Jonathan Katz wrote:
> I think it depends on what you mean by "N pools of entropy".


I can see that my description was a bit weak, yes.  Here's a better
view, incorporating the feedback:

   If I have N people, each with a single pool of entropy,
   and I pool each of their contributions together with XOR,
   is that as good as it gets?

My assumptions are:

 * I trust no single person and their source of entropy.

 * I trust at least one person + pool.

 * Entropy by its definition is independent and is private
   (but it is worth stating these, as any leaks will kill us!)

 * Efficiency is not a concern, we just expand the pool size
   (each pool is size X, and the result is size X).

 * The people have ordinary skill.



now to respond to the questions:


1.  I am assuming that at least one pool is good entropy.  This is
partly an assumption of desperation or simplicity.

In practice, no individual (source or person) is trusted at an
isolated level.  But this leads to a sort of circular argument that
says, nobody is trusted.  We can solve this two ways:

    I join the circle.  I trust myself, *but* I don't trust
    my source of entropy.  So this is still hopeful.

    We ensure that there are at least two cartels in the
    circle that don't trust each other!  Then, add a dash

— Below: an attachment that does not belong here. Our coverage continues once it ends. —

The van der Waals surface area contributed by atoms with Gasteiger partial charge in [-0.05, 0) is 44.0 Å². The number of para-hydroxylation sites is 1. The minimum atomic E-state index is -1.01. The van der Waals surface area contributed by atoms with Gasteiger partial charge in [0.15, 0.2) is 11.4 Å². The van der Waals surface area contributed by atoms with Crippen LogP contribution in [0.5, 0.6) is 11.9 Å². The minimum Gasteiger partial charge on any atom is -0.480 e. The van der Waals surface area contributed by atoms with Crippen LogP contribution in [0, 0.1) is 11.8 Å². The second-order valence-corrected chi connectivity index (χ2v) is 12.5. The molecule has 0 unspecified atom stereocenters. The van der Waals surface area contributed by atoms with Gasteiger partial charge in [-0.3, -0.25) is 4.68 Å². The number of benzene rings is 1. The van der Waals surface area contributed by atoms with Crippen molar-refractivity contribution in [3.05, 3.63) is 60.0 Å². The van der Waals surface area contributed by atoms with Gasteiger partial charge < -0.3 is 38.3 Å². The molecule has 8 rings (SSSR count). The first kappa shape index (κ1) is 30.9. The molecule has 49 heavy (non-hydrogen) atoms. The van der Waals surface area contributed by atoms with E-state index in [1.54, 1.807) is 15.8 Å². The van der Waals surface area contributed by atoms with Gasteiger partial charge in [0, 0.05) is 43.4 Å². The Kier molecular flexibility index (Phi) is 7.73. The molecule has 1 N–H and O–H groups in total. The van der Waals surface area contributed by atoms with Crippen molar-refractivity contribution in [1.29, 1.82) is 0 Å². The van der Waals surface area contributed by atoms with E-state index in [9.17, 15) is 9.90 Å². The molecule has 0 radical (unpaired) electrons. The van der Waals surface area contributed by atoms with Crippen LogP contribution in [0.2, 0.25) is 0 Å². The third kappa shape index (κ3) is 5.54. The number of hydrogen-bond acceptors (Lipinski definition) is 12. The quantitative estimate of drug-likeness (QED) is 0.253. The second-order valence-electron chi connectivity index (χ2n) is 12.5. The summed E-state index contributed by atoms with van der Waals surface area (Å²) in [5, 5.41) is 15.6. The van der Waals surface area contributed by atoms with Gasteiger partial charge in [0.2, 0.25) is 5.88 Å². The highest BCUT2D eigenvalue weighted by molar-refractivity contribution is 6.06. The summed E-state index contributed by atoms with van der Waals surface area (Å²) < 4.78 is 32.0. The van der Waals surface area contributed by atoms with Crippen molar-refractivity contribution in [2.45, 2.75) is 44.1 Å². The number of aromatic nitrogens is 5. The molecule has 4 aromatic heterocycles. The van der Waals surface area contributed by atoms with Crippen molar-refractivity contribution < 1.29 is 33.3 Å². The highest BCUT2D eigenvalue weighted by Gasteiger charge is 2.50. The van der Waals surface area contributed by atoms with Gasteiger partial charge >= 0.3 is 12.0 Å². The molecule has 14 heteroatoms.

of game theory, and the two cartel pools should at
    least be independent of each other, and therefore the
    result should be good entropy.

I suspect others could more logically arrive at a better assumption,
but for now, the assumption of one trusted person/pool seems to
cover it.

2.  Having thought about Stephan's comment a bit more (because it
arrived first), and a bit more about John D's entropy comments
(because they were precise), it is clear that I need to stress the
privacy / independence criteria, even if strictly covered by the
definition of entropy.  Too much of the practical aspects will
depend on ensuring independence of the pools to just lean blithely
on the definitions.  I had missed that dependency.

3.  The proposals on concatenation and cleanup are tempting.  In
Jon's words, it can solve obvious problems.  However, they introduce
a complexity of understanding the cleanup function, and potential
for failures.  Jack's tradeoffs.  This has made me realise the last
assumption, now added:

   The people have ordinary skill.

Which means they are unable to determine whether a cryptographically
complex cleanup function is indeed cleaning, or not.

Here, then, we reach an obvious limit, in that the people have to be
able to determine that the XOR is doing its job, and they need to be
able to do a bit of research to decide what is their best guess at
their private entropy source.



Thanks to all.

iang


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